12.5 Linker changes between RVCT v3.1 and RVCT v4.0

Various changes have been made to armlink in RVCT v4.0.

The following linker changes have been made:

Helper functions

Before RVCT v4.0, helper functions were implemented in helper library files such as h_tf.l, provided with the ARM compiler. All helper library filenames start with h_. RVCT v4.0 no longer requires helper libraries. Instead, all helper functions are generated by the compiler and become part of an object file.

Placing ARM library helper functions with scatter files

In RVCT v3.1 and earlier, the helper functions reside in libraries provided with the ARM compiler. Therefore, it was possible to use armlib and cpplib in a scatter file to inform the linker where to place these helper functions in memory.

In RVCT v4.0 and later, the helper functions are generated by the compiler in the resulting object files. They are no longer in the standard C libraries, so it is no longer possible to use armlib and cpplib in a scatter file. Instead, place the helper functions using *.* (i.__ARM_*) in your scatter file.

Warning L6932W when linking with helper libraries

When using RVCT v4.0 and later, you might see the following linker warning:

Warning: L6932W: Library reports warning: use of helper library h_xx.l is deprecated

Before RVCT v4.0, one reason for linking with a helper library is if an object file references the helper function __ARM_switch8. You can find this out by looking at verbose output from the linker using the --verbose option, for example:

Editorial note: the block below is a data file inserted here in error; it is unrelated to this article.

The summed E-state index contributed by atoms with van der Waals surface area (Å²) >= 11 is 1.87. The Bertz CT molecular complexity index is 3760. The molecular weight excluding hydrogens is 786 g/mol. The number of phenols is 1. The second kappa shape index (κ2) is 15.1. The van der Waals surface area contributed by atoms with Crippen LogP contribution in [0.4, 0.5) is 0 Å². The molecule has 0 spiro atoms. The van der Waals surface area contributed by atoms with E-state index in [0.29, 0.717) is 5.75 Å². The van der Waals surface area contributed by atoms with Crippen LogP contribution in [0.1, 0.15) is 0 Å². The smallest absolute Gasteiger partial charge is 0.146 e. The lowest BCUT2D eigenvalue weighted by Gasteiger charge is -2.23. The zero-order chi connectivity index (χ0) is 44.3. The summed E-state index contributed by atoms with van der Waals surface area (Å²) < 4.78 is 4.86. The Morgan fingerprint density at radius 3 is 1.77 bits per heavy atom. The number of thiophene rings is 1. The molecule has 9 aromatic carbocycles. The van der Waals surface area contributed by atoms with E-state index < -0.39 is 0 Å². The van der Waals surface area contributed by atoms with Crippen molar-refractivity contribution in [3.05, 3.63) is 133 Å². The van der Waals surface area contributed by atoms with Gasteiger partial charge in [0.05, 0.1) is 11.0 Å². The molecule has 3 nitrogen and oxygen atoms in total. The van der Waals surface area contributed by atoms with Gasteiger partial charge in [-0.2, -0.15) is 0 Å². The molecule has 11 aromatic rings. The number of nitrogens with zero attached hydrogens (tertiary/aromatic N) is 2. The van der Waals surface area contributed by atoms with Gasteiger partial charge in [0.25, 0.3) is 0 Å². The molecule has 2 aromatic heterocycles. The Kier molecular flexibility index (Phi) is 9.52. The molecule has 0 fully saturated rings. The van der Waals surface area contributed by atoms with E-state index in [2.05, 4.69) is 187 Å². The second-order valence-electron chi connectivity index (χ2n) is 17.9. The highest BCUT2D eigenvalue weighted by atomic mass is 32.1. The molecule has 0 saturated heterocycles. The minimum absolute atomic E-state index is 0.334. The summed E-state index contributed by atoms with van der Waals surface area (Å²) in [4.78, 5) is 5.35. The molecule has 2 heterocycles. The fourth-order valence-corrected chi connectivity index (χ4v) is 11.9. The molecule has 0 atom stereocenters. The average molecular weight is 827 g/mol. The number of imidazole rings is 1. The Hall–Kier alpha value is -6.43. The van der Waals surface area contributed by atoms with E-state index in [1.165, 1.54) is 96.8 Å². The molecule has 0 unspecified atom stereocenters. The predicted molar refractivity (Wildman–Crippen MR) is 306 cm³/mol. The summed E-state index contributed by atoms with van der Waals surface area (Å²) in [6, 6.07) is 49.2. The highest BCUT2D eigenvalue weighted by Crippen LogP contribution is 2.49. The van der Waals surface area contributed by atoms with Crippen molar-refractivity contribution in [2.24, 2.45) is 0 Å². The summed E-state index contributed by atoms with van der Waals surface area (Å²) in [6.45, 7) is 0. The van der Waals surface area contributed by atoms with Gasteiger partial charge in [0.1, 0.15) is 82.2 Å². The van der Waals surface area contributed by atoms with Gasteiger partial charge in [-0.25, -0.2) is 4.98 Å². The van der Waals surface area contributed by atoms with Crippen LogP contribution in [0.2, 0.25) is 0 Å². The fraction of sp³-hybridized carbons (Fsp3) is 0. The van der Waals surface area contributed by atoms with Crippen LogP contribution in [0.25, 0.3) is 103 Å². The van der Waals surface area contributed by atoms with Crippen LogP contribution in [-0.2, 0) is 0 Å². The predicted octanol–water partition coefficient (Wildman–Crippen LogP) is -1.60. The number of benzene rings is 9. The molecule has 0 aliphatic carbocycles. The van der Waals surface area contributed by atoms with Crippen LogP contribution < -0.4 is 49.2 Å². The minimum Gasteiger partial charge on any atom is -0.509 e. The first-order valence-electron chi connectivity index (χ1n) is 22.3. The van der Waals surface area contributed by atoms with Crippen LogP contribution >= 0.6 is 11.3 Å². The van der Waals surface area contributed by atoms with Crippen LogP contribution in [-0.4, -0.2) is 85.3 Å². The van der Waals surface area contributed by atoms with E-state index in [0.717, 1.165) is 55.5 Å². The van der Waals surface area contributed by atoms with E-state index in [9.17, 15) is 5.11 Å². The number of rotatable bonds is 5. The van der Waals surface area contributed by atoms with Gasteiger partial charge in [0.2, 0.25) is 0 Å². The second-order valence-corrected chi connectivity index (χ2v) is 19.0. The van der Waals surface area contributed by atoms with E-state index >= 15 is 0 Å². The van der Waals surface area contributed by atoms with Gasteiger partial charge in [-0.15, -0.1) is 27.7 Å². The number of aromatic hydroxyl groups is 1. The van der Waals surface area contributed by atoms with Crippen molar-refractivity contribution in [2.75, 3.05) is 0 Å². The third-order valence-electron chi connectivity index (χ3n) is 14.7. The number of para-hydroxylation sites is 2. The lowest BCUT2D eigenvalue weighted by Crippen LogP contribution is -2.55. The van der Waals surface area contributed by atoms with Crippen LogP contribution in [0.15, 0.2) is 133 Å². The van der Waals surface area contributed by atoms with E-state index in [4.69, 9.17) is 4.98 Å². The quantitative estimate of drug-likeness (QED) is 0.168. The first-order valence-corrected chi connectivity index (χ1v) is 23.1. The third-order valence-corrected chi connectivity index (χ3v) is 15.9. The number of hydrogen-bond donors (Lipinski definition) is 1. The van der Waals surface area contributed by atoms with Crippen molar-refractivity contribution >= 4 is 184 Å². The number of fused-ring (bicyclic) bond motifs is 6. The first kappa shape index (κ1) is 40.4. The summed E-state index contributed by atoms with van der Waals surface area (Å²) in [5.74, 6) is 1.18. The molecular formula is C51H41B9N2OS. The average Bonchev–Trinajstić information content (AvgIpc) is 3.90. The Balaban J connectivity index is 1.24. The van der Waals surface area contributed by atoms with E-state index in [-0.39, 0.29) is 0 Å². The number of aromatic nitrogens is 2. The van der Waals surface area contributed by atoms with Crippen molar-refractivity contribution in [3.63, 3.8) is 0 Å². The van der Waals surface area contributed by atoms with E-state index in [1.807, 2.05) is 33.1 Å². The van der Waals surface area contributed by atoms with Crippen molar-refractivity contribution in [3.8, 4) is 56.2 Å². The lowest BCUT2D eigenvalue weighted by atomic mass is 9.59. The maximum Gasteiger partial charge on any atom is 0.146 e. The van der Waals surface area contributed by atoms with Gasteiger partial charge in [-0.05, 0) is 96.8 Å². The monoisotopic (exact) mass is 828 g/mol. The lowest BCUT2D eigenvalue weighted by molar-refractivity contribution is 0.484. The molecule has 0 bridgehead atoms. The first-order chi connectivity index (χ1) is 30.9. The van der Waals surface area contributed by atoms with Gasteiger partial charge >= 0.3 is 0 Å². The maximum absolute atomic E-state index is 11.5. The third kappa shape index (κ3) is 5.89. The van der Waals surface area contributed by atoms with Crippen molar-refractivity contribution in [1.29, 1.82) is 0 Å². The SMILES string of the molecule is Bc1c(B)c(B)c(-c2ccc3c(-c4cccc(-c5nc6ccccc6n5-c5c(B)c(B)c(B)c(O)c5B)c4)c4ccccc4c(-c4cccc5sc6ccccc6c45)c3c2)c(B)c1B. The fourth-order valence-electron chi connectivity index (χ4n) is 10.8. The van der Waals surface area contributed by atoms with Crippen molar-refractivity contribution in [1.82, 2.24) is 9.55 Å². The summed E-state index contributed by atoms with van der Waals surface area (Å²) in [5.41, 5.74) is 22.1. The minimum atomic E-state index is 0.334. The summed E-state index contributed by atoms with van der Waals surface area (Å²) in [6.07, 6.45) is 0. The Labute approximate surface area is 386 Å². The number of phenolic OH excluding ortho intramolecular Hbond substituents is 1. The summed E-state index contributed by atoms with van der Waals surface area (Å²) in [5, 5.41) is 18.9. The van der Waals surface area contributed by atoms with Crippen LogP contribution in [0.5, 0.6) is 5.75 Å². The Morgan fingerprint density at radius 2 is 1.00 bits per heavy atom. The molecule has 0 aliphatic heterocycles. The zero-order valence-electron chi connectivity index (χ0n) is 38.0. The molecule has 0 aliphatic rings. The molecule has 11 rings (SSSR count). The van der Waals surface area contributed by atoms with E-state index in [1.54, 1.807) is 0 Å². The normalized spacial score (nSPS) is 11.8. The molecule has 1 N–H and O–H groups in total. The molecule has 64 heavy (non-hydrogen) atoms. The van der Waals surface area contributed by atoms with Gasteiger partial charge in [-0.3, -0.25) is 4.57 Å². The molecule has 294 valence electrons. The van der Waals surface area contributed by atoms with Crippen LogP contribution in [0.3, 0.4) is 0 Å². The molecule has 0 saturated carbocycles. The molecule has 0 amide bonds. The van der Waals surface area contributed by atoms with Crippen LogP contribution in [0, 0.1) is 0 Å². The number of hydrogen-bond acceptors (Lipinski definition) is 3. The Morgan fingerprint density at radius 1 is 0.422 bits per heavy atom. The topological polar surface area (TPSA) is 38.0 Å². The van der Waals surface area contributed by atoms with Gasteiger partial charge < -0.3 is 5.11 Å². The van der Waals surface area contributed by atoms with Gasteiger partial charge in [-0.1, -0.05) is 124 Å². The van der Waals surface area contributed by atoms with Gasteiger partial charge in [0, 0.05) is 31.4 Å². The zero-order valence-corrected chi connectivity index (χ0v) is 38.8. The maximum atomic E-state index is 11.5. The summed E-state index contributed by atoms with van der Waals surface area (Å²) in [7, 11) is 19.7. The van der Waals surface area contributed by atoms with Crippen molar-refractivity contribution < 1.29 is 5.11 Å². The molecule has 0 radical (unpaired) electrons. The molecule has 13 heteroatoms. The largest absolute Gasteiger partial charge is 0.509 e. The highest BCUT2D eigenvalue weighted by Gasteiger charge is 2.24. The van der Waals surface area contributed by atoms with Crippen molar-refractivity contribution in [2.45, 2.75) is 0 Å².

Loading member object1.o from lib1.a.
reference :  strncmp
reference :  __ARM_switch8

In RVCT v4.0 and later, because helper libraries are no longer required, the verbose output from the linker might show, for example:

Loading member object2.o from lib2.a.
definition:  __ARM_common_switch8_thumb

In this case, the helper function __ARM_common_switch8_thumb is in the object file object2.o, rather than in a helper library.

So, if you are using RVCT v4.0 and the linker is generating warning message L6932W, it is likely that you are linking with objects or libraries that were built with RVCT v3.1, not RVCT v4.0.

Linker steering files and symbol visibility

In RVCT v3.1 the visibility of a symbol was overridden by the steering file or .directive commands IMPORT and EXPORT. When this occurred the linker issued a warning message, for example:

Warning: L6780W: STV_HIDDEN visibility removed from symbol hidden_symbol through EXPORT.

In RVCT v4.0 the steering file mechanism respects the visibility of the symbol, so an IMPORT or EXPORT of a STV_HIDDEN symbol is ignored. You can restore the v3.1 behavior with the --override_visibility command-line option.

Linker-defined symbols

In the majority of cases region related symbols behave identically to v3.1.

Section-relative symbols

The execution region Base and Limit symbols are now section-relative. There is no sensible section for a $$Length symbol so this remains absolute.

This means that the linker-defined symbol is assigned to the most appropriate section in the execution region. The following example shows this:

ExecRegion ER
RO Section 1 ; Image$$ER$$Base and Image$$ER$$RO$$Base, val 0
RO Section 2 ; Image$$ER$$RO$$Limit, val Limit(RO Section 2)
RW Section 1 ; Image$$ER$$RW$$Base, val 0
RW Section 2 ; Image$$ER$$Limit and Image$$ER$$RW$$Limit,
             ; val Limit(RW Section 2)
ZI Section 1 ; Image$$ER$$ZI$$Base, val 0
ZI Section 2 ; Image$$ER$$ZI$$Limit, val Limit(ZI Section 2)

In each case the value of the …$$Length symbol is the value of the …$$Limit symbol minus the …$$Base symbol.